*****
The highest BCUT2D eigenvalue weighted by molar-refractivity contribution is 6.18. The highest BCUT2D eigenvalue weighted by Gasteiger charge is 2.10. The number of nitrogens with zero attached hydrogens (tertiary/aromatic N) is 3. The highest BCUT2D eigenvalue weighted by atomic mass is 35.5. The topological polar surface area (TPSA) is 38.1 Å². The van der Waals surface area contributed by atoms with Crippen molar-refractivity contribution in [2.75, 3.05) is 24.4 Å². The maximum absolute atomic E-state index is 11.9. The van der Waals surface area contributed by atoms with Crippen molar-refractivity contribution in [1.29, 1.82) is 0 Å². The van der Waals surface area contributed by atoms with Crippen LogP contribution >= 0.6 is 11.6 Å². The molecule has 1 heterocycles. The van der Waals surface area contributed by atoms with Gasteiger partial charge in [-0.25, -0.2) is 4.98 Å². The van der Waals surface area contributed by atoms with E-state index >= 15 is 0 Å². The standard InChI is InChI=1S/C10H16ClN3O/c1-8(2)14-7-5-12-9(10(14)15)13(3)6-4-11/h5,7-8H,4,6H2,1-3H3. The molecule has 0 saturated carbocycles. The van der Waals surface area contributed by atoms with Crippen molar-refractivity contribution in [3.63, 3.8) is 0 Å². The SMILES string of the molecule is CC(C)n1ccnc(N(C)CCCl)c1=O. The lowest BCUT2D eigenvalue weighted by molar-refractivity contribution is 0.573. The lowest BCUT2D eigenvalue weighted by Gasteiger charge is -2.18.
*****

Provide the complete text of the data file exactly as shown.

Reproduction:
The highest BCUT2D eigenvalue weighted by molar-refractivity contribution is 6.18. The highest BCUT2D eigenvalue weighted by Gasteiger charge is 2.10. The number of nitrogens with zero attached hydrogens (tertiary/aromatic N) is 3. The highest BCUT2D eigenvalue weighted by atomic mass is 35.5. The topological polar surface area (TPSA) is 38.1 Å². The van der Waals surface area contributed by atoms with Crippen molar-refractivity contribution in [2.75, 3.05) is 24.4 Å². The maximum absolute atomic E-state index is 11.9. The van der Waals surface area contributed by atoms with Crippen molar-refractivity contribution in [1.29, 1.82) is 0 Å². The van der Waals surface area contributed by atoms with Crippen LogP contribution >= 0.6 is 11.6 Å². The molecule has 1 heterocycles. The van der Waals surface area contributed by atoms with Gasteiger partial charge in [-0.25, -0.2) is 4.98 Å². The van der Waals surface area contributed by atoms with E-state index >= 15 is 0 Å². The standard InChI is InChI=1S/C10H16ClN3O/c1-8(2)14-7-5-12-9(10(14)15)13(3)6-4-11/h5,7-8H,4,6H2,1-3H3. The molecule has 0 saturated carbocycles. The van der Waals surface area contributed by atoms with Crippen molar-refractivity contribution in [3.63, 3.8) is 0 Å². The SMILES string of the molecule is CC(C)n1ccnc(N(C)CCCl)c1=O. The lowest BCUT2D eigenvalue weighted by molar-refractivity contribution is 0.573. The lowest BCUT2D eigenvalue weighted by Gasteiger charge is -2.18.